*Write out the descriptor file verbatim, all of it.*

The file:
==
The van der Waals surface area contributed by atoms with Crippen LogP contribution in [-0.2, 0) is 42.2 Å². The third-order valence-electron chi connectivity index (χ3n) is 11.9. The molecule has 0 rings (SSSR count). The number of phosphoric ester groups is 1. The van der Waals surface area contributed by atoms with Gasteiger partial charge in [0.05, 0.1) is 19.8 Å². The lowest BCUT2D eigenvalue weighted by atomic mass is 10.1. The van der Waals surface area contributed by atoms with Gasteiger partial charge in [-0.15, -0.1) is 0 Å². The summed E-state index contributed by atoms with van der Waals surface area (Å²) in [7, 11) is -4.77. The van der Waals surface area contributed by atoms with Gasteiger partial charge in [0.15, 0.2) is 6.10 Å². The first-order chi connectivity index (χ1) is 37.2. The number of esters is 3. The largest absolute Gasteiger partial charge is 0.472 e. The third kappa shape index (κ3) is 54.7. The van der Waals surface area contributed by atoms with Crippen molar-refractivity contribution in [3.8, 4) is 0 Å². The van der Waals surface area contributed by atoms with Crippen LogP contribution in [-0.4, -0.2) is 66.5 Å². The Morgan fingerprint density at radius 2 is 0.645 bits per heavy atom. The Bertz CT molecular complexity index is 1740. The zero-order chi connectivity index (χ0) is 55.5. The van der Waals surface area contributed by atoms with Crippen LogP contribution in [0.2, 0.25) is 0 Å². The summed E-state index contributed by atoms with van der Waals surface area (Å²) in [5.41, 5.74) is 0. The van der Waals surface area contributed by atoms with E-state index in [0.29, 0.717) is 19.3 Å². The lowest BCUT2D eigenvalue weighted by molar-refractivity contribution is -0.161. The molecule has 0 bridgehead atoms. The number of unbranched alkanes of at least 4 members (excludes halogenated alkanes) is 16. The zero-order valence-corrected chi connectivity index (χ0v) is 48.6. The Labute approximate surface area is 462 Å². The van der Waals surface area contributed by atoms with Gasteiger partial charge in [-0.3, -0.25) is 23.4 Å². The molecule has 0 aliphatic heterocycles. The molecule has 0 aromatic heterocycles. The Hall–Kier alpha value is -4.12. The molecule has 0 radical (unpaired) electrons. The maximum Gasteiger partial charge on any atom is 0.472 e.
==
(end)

The van der Waals surface area contributed by atoms with Crippen LogP contribution in [-0.2, 0) is 42.2 Å². The third-order valence-electron chi connectivity index (χ3n) is 11.9. The molecule has 0 rings (SSSR count). The number of phosphoric ester groups is 1. The van der Waals surface area contributed by atoms with Gasteiger partial charge in [0.05, 0.1) is 19.8 Å². The lowest BCUT2D eigenvalue weighted by atomic mass is 10.1. The van der Waals surface area contributed by atoms with Gasteiger partial charge in [-0.15, -0.1) is 0 Å². The summed E-state index contributed by atoms with van der Waals surface area (Å²) in [7, 11) is -4.77. The van der Waals surface area contributed by atoms with Gasteiger partial charge in [0.15, 0.2) is 6.10 Å². The first-order chi connectivity index (χ1) is 37.2. The number of esters is 3. The largest absolute Gasteiger partial charge is 0.472 e. The third kappa shape index (κ3) is 54.7. The van der Waals surface area contributed by atoms with Crippen molar-refractivity contribution in [3.8, 4) is 0 Å². The van der Waals surface area contributed by atoms with Crippen LogP contribution in [-0.4, -0.2) is 66.5 Å². The Morgan fingerprint density at radius 2 is 0.645 bits per heavy atom. The Bertz CT molecular complexity index is 1740. The zero-order chi connectivity index (χ0) is 55.5. The van der Waals surface area contributed by atoms with Crippen LogP contribution in [0.2, 0.25) is 0 Å². The summed E-state index contributed by atoms with van der Waals surface area (Å²) in [5.41, 5.74) is 0. The van der Waals surface area contributed by atoms with E-state index in [0.29, 0.717) is 19.3 Å². The lowest BCUT2D eigenvalue weighted by molar-refractivity contribution is -0.161. The molecule has 0 bridgehead atoms. The number of unbranched alkanes of at least 4 members (excludes halogenated alkanes) is 16. The zero-order valence-corrected chi connectivity index (χ0v) is 48.6. The Labute approximate surface area is 462 Å². The van der Waals surface area contributed by atoms with Gasteiger partial charge in [-0.3, -0.25) is 23.4 Å². The molecule has 0 aliphatic heterocycles. The molecule has 0 aromatic heterocycles. The Hall–Kier alpha value is -4.12. The molecule has 0 radical (unpaired) electrons. The maximum Gasteiger partial charge on any atom is 0.472 e.